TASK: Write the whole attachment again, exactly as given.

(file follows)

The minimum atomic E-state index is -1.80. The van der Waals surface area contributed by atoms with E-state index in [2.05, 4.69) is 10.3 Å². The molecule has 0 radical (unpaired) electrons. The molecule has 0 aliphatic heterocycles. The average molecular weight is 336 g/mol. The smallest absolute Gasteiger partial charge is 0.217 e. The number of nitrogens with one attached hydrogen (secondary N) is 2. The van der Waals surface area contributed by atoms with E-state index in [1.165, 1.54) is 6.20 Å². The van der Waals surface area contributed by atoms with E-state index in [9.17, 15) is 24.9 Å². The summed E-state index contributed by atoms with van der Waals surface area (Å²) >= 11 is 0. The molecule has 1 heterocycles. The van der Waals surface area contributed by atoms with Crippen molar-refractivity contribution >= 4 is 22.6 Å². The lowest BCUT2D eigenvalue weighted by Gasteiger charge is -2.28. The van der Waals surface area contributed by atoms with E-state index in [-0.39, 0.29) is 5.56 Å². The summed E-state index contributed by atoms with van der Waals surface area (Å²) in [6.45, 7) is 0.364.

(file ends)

The minimum atomic E-state index is -1.80. The van der Waals surface area contributed by atoms with E-state index in [2.05, 4.69) is 10.3 Å². The molecule has 0 radical (unpaired) electrons. The molecule has 0 aliphatic heterocycles. The average molecular weight is 336 g/mol. The smallest absolute Gasteiger partial charge is 0.217 e. The number of nitrogens with one attached hydrogen (secondary N) is 2. The van der Waals surface area contributed by atoms with E-state index in [1.165, 1.54) is 6.20 Å². The van der Waals surface area contributed by atoms with E-state index in [9.17, 15) is 24.9 Å². The summed E-state index contributed by atoms with van der Waals surface area (Å²) >= 11 is 0. The molecule has 1 heterocycles. The van der Waals surface area contributed by atoms with Crippen molar-refractivity contribution >= 4 is 22.6 Å². The lowest BCUT2D eigenvalue weighted by Gasteiger charge is -2.28. The van der Waals surface area contributed by atoms with E-state index in [-0.39, 0.29) is 5.56 Å². The summed E-state index contributed by atoms with van der Waals surface area (Å²) in [6.45, 7) is 0.364.